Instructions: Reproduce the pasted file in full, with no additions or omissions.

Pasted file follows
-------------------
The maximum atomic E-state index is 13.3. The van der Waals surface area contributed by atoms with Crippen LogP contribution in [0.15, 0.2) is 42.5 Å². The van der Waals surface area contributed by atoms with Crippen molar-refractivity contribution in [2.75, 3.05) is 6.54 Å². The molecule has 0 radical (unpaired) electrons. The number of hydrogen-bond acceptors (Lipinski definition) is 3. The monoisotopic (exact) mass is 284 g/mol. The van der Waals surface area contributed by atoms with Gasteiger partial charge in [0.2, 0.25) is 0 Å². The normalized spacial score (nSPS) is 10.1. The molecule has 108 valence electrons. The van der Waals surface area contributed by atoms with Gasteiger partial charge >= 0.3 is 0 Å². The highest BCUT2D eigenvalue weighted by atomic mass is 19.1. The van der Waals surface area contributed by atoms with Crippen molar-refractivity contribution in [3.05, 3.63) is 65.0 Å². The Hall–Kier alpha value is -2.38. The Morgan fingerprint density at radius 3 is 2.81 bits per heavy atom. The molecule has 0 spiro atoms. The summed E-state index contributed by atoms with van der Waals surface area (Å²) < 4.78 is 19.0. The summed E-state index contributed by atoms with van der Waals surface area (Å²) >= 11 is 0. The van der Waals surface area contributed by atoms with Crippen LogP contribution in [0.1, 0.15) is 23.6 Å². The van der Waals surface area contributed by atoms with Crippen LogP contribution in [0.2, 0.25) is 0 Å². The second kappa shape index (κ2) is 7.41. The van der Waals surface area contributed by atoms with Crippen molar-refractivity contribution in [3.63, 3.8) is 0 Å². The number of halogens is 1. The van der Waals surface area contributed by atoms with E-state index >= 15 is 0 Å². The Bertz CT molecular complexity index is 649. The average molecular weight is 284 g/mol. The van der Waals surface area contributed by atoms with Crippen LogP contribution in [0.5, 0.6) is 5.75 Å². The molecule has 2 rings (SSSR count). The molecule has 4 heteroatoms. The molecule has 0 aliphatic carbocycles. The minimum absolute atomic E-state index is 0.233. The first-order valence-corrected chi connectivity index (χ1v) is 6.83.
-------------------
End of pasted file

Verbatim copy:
The maximum atomic E-state index is 13.3. The van der Waals surface area contributed by atoms with Crippen LogP contribution in [0.15, 0.2) is 42.5 Å². The van der Waals surface area contributed by atoms with Crippen molar-refractivity contribution in [2.75, 3.05) is 6.54 Å². The molecule has 0 radical (unpaired) electrons. The number of hydrogen-bond acceptors (Lipinski definition) is 3. The monoisotopic (exact) mass is 284 g/mol. The van der Waals surface area contributed by atoms with Gasteiger partial charge in [0.2, 0.25) is 0 Å². The normalized spacial score (nSPS) is 10.1. The molecule has 108 valence electrons. The van der Waals surface area contributed by atoms with Gasteiger partial charge >= 0.3 is 0 Å². The highest BCUT2D eigenvalue weighted by atomic mass is 19.1. The van der Waals surface area contributed by atoms with Crippen molar-refractivity contribution in [3.05, 3.63) is 65.0 Å². The Hall–Kier alpha value is -2.38. The Morgan fingerprint density at radius 3 is 2.81 bits per heavy atom. The molecule has 0 spiro atoms. The summed E-state index contributed by atoms with van der Waals surface area (Å²) < 4.78 is 19.0. The summed E-state index contributed by atoms with van der Waals surface area (Å²) >= 11 is 0. The van der Waals surface area contributed by atoms with Crippen LogP contribution in [0.1, 0.15) is 23.6 Å². The van der Waals surface area contributed by atoms with Crippen LogP contribution in [0.2, 0.25) is 0 Å². The second kappa shape index (κ2) is 7.41. The van der Waals surface area contributed by atoms with Crippen molar-refractivity contribution in [3.63, 3.8) is 0 Å². The number of halogens is 1. The van der Waals surface area contributed by atoms with E-state index >= 15 is 0 Å². The Bertz CT molecular complexity index is 649. The average molecular weight is 284 g/mol. The van der Waals surface area contributed by atoms with Crippen LogP contribution in [0.5, 0.6) is 5.75 Å². The molecule has 2 rings (SSSR count). The molecule has 4 heteroatoms. The molecule has 0 aliphatic carbocycles. The minimum absolute atomic E-state index is 0.233. The first-order valence-corrected chi connectivity index (χ1v) is 6.83.